WHY DID TESLA ACQUIRE MAXWELL TECHNOLOGIES?
Tesla’s acquisition of battery supplier Maxwell Technologies went mostly unnoticed by the mainstream press, but it could have a tremendous influence on the future of the California carmaker, and of the entire auto industry.
*This article comes to us courtesy of EVANNEX (which also makes aftermarket Tesla accessories). Authored by Charles Morris. The opinions expressed in these articles are not necessarily our own at InsideEVs.
Above: A sampling of batteries from Maxwell Technologies (Image: Maxwell Technologies)
Maxwell, which was founded in 1965 as a government contractor, is based in San Diego and has about 380 employees. The company has gotten a lot of coverage in the EV press, mainly because of its innovations in the realm of ultracapacitors. The astute will recall that Elon Musk was planning to study ultracapacitors when he arrived at Stanford in the 1990s.
However, Electrek’s Fred Lambert surmises that Tesla’s acquisition of Maxwell may have little to do with ultracapacitors, and much to do with “dry electrodes,” which the company calls “a breakthrough technology that can be applied to the manufacturing of batteries.”
Maxwell claims to have demonstrated that its proprietary electrode can enable an energy density of over 300 Wh/kg, and predicts that it can achieve over 500 Wh/kg. Of course, the energy density of Tesla's batteries is top secret, but it’s widely believed to be the best in the industry. Tesla owner Sean Mitchell, who discusses some of the possible reasons that Tesla bought Maxwell in a recent video, estimates that the energy density Maxwell is talking about would represent an improvement of between 15 and 50 percent compared to Tesla’s current batteries.
Above: Sean Mitchell discusses the possible rationale for Tesla's most recent acquisition (Youtube: Sean Mitchell)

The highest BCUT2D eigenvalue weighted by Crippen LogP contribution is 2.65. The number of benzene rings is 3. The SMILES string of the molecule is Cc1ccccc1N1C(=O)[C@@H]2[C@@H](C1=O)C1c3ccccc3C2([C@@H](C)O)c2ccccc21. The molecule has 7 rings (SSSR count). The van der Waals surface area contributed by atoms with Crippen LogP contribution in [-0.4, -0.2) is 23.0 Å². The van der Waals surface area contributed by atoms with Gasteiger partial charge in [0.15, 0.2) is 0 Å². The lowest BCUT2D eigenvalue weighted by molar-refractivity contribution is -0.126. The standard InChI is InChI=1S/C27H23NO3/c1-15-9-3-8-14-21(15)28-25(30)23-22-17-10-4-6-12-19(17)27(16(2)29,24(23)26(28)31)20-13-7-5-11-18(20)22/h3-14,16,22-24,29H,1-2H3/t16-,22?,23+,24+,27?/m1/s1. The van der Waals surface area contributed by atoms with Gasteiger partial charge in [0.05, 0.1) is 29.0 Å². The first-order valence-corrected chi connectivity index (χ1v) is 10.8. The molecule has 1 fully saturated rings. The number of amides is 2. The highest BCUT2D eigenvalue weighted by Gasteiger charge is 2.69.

This would be a huge step forward, enabling longer range and/or smaller battery packs, but other benefits could be even more important. Maxwell says its technology can simplify the manufacturing process and result in a “10 to 20% cost reduction versus state-of-the-art wet electrodes,” while also “extending battery life up to a factor of two.”
A cost reduction of anything like this magnitude would be a huge step forward, possibly enabling Tesla to make the Semi economically viable, and to start delivering the long-awaited $35,000-dollar Model 3.
Of course, companies regularly announce advances in battery tech, but Elon Musk and JB Straubel have repeatedly said that, while they keep a close eye on new developments, they haven’t yet seen a cell that’s proven to be better than those produced by Tesla and partner Panasonic. In mid-2018, Straubel said (as reported by Electrek), “We try to talk with every single battery startup, every lab, every large manufacturer. We get quotes from them. We test cells from them. If there’s anything better, we are all ears, we want to find it, but we haven’t found it yet.”
Above: Tesla's lithium-ion cells (Image: Charged)
The fact that Tesla is willing to pony up around $218 million for Maxwell indicates that it has finally found a firm that can deliver the goods.
*Editor’s Note: EVANNEX, which also sells aftermarket gear for Teslas, has kindly allowed us to share some of its content with our readers, free of charge. Our thanks go out to EVANNEX. Check out the site here.